“She’s symbolic of a woman who is just going for her true north. She’s putting herself first, unapologetically, to move her life, to do better, level up in every sense personally, professionally and going after her dreams,” Harris said. “She’s a badass.”
The company’s first pop-up shop was in Vallejo in June and Saturday in Berkeley will be the third venture.
- From top left, customers leave with a handful of products from Cathy Harris’ Mary B. Poppin pop-up shop; a vendor displays her artwork; entrepreneur Ghanya Thomas poses with a customer; an entrepreneur helps customers at her booth. Courtesy: Cathy Harris
Like Harris, candlemaker Thomas has had leadership in her entrepreneurial life as well, connecting with Nikki Porcher of the national nonprofit organization Buy From A Black Woman. Porcher is based out of Atlanta, Georgia, and travels extensively to events that promote Black women entrepreneurs. The organization buys billboards promoting Black women-owned businesses and puts the needs of entrepreneurial people of color on the front burner of discussion.
“Our motto is when you support a black woman, you’re supporting the community, not just the Black woman,” Porcher said. “You’re supporting what she believes, what she supports, what she pours her resources and talents in.”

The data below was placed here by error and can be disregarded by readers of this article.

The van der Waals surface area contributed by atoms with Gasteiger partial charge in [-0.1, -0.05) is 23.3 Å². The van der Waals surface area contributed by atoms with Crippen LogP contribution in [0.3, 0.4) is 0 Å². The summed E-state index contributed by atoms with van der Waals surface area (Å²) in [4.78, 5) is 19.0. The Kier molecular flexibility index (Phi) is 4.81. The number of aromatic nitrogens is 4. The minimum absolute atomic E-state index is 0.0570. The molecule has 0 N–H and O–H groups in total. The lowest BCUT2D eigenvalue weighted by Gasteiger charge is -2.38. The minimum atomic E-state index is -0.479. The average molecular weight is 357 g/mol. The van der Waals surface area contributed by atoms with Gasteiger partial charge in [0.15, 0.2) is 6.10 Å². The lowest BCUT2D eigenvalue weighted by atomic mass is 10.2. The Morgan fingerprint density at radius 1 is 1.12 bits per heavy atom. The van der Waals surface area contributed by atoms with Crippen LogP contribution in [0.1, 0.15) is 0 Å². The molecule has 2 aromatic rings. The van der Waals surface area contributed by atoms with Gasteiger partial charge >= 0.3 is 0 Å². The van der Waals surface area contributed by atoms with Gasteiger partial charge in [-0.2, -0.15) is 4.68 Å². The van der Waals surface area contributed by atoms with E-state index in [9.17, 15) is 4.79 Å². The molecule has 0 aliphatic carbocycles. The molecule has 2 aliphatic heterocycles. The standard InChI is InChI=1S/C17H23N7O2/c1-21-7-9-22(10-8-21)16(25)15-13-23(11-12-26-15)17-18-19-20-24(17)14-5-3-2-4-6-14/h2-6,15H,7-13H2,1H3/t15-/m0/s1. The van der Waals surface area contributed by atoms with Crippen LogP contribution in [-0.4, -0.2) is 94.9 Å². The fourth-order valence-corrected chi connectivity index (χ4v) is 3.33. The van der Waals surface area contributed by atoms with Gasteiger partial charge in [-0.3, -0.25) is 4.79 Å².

Buy From a Black Woman lists 617 Black woman-owned businesses in their directory, with businesses ranging from resume writing to fine arts. Buy From A Black Woman members are CEOs of Fortune 500 companies and high school dropouts, they are college graduates and grandmothers — all following their dreams.
“We support people in the idea stage,” Porcher said. “We also support people who are not Black women. They download our worksheets and listen to our webcasts, which is exciting.”
Cathy Harris is the owner of Mary B. Poppin pop-up shop. Courtesy: Cathy Harris
Thomas has taken full advantage of everything Buy From A Black Woman has to offer, as well as tools to start a business from other sources. She’s learned from attorneys about trademarking her products and designs, and from public relations professionals on how to market her candles.
“Buy From A Black Woman is a great resource for me because they do a lot of motivational videos and videos featuring other Black woman entrepreneurs,” Thomas said. “I am just amazed at what we are all doing. It’s really inspiring.”
Thomas hopes to keep growing and growing. Her Esty shop (named West Street Candle Shop) has a four-star rating, though she has yet to attract a tidal wave of customers.
And she keeps plugging along, growing.
“Flames represent home,” Thomas said, adding that her grandfather owned a home and business on West Street in Oakland, where she also grew up. “That’s why people say, ‘I am going to leave the light on for you,’ the candle represents home. That’s how you know that you are home.”
She also points to the innovation and transformation west has always symbolized, another motivation behind her business name.
“Candles can get you into a space of creativity, that’s another of their connections to the west,” she said.